You’ll hear it over and over again in the debates over the global climate negotiations: while the U.S. has put more carbon overall into the atmosphere than any other nation (and is still the number two emitter overall), the lion’s share of future carbon emissions will come from the big developing nations. China, now the world’s undisputed carbon champ, gets most of the attention from the U.S., but fast-growing India is also a rising carbon power. The country’s carbon emissions rose 58% between 1994 and 2007, to 1.7 billion metric tons of carbon dioxide, good for fifth in the world. And assuming India keeps growing in the future, with all the energy that will require, we can expect the country’s carbon emissions to grow severalfold over the next few decades. It may not be much longer before American opponents of a climate pact are making as much noise about India’s refusal to accept carbon caps as they do today about China.
But for all the attention over the Indian economic miracle—and the glitter of skyscrapers in Bombay—the reality is that India is still incredibly poor. The country recently raised its poverty rate from 27.5% of the population to 37.2%, or 410 million people. (The Indian poverty cutoff point is an income of roughly 23 cents a day.) And as Michael Levi—a senior fellow for the Council on Foreign Relations (and a great global energy blogger)—points out, India’s extreme poverty makes it very difficult to push the country to do more to cut carbon:
When I visited India in January, I came away deeply uncomfortable about any international climate change effort that pushes India to do more than what is already in its self-interest. On my visit last week, I spend my last two days in several rural villages, where a household income of ten dollars a day makes you rich, and wandering around Calcutta, which has largely missed the “New India” that you see in the office towers of Mumbai and Bangalore. Those two days only reinforced my earlier sense. India is simply too poor, and too ridden with other immediate problems, to be asked to make climate change a priority.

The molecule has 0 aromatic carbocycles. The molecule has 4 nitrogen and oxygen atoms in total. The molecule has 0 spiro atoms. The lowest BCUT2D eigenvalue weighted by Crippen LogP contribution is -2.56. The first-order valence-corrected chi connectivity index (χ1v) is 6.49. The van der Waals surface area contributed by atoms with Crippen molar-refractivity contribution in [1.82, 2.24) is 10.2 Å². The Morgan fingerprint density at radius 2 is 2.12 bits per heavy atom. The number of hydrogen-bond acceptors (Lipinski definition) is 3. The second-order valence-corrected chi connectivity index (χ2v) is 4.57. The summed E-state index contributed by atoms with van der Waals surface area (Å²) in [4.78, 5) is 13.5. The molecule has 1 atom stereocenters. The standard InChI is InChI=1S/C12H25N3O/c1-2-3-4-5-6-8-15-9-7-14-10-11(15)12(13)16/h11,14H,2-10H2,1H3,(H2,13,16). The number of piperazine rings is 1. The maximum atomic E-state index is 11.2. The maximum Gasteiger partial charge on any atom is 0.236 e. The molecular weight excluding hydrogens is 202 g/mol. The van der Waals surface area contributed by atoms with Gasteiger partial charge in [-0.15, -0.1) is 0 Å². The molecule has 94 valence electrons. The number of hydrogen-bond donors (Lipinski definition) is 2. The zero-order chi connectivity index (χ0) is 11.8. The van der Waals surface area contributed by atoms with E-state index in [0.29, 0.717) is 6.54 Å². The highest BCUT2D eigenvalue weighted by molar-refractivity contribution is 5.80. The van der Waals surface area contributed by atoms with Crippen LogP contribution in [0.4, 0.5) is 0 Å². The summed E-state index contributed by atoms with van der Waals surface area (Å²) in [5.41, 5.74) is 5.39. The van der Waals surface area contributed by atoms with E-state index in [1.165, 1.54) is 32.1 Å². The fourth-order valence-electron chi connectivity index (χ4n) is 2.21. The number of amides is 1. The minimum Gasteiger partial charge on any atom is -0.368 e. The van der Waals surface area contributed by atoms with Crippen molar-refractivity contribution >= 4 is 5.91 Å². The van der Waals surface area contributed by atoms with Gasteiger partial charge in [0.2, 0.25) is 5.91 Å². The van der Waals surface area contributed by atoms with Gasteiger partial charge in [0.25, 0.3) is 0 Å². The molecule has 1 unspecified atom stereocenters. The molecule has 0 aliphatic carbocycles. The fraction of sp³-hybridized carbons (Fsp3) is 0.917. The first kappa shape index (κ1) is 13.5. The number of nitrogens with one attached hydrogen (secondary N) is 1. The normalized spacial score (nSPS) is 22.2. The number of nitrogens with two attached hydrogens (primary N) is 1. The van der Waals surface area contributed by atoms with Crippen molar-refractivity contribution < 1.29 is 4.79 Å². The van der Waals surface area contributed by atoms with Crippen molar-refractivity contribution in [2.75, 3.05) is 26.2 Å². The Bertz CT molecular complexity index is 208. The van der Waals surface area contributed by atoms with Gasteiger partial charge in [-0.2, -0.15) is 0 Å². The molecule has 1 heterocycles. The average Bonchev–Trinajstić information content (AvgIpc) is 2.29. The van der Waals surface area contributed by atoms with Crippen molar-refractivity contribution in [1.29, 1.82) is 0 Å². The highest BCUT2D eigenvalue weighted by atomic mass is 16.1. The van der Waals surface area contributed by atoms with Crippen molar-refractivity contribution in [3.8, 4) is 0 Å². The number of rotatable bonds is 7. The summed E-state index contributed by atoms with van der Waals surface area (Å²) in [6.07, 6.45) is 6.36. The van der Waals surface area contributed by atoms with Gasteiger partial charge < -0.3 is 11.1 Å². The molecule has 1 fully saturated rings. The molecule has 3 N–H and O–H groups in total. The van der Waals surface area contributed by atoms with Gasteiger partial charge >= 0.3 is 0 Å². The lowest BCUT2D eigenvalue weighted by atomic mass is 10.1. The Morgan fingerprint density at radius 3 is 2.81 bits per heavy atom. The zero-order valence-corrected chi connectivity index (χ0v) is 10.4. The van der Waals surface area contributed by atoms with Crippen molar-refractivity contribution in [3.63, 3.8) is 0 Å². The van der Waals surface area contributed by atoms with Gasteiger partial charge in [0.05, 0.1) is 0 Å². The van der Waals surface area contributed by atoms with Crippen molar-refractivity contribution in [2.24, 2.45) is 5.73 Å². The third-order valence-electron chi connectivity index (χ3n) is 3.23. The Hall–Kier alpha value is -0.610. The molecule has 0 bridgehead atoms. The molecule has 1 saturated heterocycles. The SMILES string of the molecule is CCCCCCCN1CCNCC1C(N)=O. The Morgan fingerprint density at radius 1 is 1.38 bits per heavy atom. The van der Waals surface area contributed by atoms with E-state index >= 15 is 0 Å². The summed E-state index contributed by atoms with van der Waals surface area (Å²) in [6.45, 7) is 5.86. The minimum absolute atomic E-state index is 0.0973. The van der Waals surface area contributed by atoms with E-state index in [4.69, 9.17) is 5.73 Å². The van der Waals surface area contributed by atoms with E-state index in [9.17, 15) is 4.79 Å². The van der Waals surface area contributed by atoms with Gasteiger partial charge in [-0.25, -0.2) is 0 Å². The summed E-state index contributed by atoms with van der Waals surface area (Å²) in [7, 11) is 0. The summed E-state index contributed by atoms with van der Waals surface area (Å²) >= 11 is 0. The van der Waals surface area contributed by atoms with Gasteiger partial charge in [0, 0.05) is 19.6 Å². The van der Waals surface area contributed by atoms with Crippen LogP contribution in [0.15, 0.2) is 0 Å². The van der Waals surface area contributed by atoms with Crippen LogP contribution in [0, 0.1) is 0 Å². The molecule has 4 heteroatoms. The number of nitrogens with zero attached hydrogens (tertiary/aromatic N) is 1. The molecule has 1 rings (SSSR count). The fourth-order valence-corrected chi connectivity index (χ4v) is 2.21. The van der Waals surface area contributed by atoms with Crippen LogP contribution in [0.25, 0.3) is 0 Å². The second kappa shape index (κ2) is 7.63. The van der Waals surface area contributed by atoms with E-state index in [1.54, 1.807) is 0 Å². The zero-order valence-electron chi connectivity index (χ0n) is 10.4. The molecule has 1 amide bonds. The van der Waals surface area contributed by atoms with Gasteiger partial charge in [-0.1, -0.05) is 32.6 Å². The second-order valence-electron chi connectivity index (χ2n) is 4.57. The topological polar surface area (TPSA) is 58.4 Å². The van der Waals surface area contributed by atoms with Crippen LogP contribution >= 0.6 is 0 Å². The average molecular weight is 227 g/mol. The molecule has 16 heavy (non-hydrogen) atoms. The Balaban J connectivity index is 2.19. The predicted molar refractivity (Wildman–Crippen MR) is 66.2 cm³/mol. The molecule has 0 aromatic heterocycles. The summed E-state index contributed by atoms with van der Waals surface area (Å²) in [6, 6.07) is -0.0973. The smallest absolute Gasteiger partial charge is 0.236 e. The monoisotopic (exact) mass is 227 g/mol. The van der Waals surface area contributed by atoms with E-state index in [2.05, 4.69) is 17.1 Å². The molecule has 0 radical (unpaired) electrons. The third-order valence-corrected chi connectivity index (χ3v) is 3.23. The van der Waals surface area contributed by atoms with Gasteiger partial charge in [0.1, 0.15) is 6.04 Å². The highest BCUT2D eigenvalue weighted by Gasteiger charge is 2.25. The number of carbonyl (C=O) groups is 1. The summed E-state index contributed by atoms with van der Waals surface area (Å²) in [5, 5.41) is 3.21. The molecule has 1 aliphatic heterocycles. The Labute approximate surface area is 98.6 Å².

In India—like much of the poor world—development will come first, and most likely last. But that doesn’t mean the country can’t do anything on carbon, if only because Indian leaders know that business-as-usual development will be financially and environmentally impossible, given global energy supplies. “India is recognizing that economic growth at 8 to 9%, the demand for energy will grow very rapidly,” says Rajendra Pachauri, the Indian head of the Intergovernmental Panel on Climate Change (IPCC). “India has to make a radical shift and bring about a movement towards cleaner energy technology.”
That’s where the U.S. and India can work together. President Obama will be visiting India next month, and clean energy cooperation and climate will be on the agenda. The U.S. has already worked surprisingly well with China on direct clean energy partnerships—though the White House’s apparent decision to get tougher on China (with reason) might disrupt those actions. India and the U.S. are developing a Program to Accelerate Clean Energy Deployment (PACE), which will receive $50 million over 5 years to fund energy efficiency, wind, solar and biofuels. There’s also $60 million coming the U.S. Agency for International Development for clean energy and similar projects, and Obama and Indian Prime Minister Manmohan Singh—who cooperated to bring off the Copenhagen Accord late last year—will likely look to build on that. “We need a strong India and U.S. partnership on clean energy,” says Jacob Scherr, director of global strategy and advocacy for the Natural Resources Defense Council (NRDC).
Still, don’t expect India to be able to accept a cap on carbon emissions any time soon. As Pachauri points out, there are 400 million people in India without access to electricity—they’ll come first. But that fact—which is as true for other developing nations like China as it is for India—seems to make a global deal on carbon little more than a pipe dream. “God knows when a multilateral agreement will come,” notes Pachauri. But in the meantime, what happens when Obama and Singh meet in New Delhi may be even more important for the climate than what happens at the UN’s Cancun meeting later this year.